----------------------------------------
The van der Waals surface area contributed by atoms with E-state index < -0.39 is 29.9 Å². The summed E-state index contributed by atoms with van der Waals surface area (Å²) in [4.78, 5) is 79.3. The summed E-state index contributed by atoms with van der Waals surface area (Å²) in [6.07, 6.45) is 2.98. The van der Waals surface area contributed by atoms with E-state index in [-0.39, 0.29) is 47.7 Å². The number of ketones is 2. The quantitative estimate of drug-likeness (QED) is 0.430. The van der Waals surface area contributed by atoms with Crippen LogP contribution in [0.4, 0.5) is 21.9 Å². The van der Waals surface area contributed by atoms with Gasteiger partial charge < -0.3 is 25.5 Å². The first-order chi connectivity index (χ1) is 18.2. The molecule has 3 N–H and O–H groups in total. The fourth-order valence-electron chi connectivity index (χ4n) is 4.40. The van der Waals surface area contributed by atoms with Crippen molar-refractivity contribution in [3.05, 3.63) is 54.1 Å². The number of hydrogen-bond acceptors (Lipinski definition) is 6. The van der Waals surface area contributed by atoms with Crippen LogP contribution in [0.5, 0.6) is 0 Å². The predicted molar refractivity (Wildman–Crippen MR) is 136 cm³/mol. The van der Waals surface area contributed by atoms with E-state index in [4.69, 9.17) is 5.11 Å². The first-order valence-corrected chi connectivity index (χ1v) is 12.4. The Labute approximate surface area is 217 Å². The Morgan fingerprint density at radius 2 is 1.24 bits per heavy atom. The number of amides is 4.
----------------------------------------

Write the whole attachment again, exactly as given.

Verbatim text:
The van der Waals surface area contributed by atoms with E-state index < -0.39 is 29.9 Å². The summed E-state index contributed by atoms with van der Waals surface area (Å²) in [4.78, 5) is 79.3. The summed E-state index contributed by atoms with van der Waals surface area (Å²) in [6.07, 6.45) is 2.98. The van der Waals surface area contributed by atoms with E-state index in [-0.39, 0.29) is 47.7 Å². The number of ketones is 2. The quantitative estimate of drug-likeness (QED) is 0.430. The van der Waals surface area contributed by atoms with Crippen LogP contribution in [0.4, 0.5) is 21.9 Å². The van der Waals surface area contributed by atoms with Gasteiger partial charge < -0.3 is 25.5 Å². The first-order chi connectivity index (χ1) is 18.2. The molecule has 3 N–H and O–H groups in total. The fourth-order valence-electron chi connectivity index (χ4n) is 4.40. The van der Waals surface area contributed by atoms with Crippen molar-refractivity contribution in [3.05, 3.63) is 54.1 Å². The number of hydrogen-bond acceptors (Lipinski definition) is 6. The van der Waals surface area contributed by atoms with Crippen LogP contribution in [0.5, 0.6) is 0 Å². The predicted molar refractivity (Wildman–Crippen MR) is 136 cm³/mol. The van der Waals surface area contributed by atoms with E-state index in [4.69, 9.17) is 5.11 Å². The first-order valence-corrected chi connectivity index (χ1v) is 12.4. The Labute approximate surface area is 217 Å². The Morgan fingerprint density at radius 2 is 1.24 bits per heavy atom. The number of amides is 4.